How To Handle Special Characters in Cygwin, E.G., Trademark Symbol, n with the tilde above it

Erwin Waterlander
Tue Oct 11 17:54:00 GMT 2011

Op 11-10-2011 17:44, Leon Vanderploeg schreef:
> Greetings,
> I have recently encountered a problem with accessing files that have special
> characters in the file names.  The special characters include (a couple
> examples) the trademark symbol and the n with a tilde above it.  The
> recommendation from "
>" is:
> =============================
> Filenames with unusual (foreign) characters
> Windows filesystems use Unicode encoded as UTF-16 to store filename
> information. If you don't use the UTF-8 character set (see the section
> called "Internationalization") then there's a chance that a filename is
> using one or more characters which have no representation in the character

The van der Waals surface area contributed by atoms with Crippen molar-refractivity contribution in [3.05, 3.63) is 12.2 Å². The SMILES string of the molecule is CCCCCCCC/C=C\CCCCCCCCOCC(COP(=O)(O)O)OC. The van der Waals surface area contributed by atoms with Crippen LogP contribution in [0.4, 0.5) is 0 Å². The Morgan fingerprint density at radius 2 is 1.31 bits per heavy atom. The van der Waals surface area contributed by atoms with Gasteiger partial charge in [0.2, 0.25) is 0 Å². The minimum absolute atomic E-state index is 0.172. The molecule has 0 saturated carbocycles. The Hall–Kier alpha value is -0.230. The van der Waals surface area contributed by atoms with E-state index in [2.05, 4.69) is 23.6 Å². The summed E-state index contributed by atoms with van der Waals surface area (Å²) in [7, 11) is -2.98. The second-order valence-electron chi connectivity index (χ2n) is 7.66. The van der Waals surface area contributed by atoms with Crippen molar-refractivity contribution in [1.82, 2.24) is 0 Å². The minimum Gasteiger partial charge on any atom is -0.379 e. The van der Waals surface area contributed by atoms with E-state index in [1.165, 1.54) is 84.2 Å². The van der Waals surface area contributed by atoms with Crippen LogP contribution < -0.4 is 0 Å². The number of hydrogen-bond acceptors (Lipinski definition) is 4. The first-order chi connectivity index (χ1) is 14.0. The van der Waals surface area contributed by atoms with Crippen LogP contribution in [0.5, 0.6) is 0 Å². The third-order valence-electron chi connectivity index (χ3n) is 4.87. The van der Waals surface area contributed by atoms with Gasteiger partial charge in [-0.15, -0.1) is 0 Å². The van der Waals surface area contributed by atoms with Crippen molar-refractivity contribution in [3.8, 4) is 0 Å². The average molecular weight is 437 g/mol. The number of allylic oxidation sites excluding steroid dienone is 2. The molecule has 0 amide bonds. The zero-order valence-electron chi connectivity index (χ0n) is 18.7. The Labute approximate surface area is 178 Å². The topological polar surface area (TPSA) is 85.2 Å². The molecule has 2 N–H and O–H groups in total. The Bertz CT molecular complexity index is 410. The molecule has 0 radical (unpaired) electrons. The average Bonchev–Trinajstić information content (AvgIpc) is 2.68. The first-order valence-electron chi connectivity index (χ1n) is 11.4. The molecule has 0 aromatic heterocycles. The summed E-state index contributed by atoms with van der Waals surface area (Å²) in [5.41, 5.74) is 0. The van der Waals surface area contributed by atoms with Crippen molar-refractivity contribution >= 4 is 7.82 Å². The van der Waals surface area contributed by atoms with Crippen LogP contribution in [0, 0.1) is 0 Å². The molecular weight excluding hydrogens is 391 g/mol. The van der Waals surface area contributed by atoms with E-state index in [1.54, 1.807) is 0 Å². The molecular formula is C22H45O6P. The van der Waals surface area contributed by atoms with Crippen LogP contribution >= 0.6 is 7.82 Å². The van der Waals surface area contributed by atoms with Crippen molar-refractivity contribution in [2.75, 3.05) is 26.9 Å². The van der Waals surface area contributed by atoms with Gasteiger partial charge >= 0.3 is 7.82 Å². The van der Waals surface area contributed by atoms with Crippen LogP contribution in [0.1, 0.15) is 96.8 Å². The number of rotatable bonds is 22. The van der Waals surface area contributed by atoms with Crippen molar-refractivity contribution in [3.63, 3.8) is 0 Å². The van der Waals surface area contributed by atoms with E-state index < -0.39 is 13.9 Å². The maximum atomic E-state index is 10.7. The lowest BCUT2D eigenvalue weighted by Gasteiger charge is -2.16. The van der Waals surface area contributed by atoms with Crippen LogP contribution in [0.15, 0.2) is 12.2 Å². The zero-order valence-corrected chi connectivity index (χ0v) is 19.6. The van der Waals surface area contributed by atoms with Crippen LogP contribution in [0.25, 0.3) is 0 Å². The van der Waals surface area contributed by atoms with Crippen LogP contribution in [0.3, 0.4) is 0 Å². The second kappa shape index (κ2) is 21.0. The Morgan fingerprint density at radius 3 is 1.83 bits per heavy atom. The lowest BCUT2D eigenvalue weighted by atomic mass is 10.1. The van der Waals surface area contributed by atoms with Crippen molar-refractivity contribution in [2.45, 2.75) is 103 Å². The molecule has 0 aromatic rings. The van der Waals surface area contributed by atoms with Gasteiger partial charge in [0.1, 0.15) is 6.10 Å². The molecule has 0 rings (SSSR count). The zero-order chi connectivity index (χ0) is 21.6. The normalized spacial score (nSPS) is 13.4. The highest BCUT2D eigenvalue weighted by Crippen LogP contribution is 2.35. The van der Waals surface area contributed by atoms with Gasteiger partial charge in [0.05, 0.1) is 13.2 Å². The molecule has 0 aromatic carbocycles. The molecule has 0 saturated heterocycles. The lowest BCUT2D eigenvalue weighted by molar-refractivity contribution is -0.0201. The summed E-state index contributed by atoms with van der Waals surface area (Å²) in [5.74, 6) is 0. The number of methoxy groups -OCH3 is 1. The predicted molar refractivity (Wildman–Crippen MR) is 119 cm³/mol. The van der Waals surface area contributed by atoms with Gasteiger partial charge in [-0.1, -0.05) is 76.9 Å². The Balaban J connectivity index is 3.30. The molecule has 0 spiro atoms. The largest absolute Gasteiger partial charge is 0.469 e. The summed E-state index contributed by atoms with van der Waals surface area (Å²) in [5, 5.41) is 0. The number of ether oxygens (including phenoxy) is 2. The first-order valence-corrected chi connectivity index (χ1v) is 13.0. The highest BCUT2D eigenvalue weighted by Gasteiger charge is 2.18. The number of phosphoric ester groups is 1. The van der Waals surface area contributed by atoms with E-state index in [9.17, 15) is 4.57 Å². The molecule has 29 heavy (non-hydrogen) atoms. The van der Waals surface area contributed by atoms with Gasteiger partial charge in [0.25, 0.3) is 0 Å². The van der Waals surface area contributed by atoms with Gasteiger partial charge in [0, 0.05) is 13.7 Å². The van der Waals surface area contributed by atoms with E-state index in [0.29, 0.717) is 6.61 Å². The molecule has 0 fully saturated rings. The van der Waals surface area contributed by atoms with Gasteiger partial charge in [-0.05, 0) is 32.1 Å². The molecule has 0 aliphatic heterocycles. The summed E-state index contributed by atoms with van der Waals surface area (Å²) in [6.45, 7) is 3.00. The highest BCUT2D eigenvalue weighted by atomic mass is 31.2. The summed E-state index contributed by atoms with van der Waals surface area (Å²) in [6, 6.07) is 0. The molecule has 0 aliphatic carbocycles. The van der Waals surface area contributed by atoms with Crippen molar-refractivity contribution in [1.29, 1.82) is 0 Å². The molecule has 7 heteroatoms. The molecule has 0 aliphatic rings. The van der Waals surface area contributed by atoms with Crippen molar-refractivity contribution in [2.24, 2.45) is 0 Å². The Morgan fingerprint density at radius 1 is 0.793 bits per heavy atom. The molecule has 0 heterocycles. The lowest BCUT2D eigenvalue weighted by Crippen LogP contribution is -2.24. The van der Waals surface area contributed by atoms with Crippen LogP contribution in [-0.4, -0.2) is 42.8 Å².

> set you're using.
> 	Note
> 	In the default "C" locale, Cygwin creates filenames using the UTF-8
> charset. This will always result in some
> 	 valid filename by default, but again might impose problems when
> switching to a non-"C" or non-"UTF-8" charset.
> 	Note
> 	To avoid this scenario altogether, always use UTF-8 as the character
> set.
> =============================
> Suggestions on how to access these files?

What problems do you get? As long as you stick to UTF-8 character 
encoding there should be no problems. The language doesn't need to be C.
I use locale nl_NL.UTF-8 without problems. In case your program uses 
gettext/libintl set the LANG environment variable explicitly to 
something.UTF-8. Otherwise a bug in libintl may cause that your program 
doesn't see the UTF-8 locale encoding. Use mintty instead of the default 
console for correct display.


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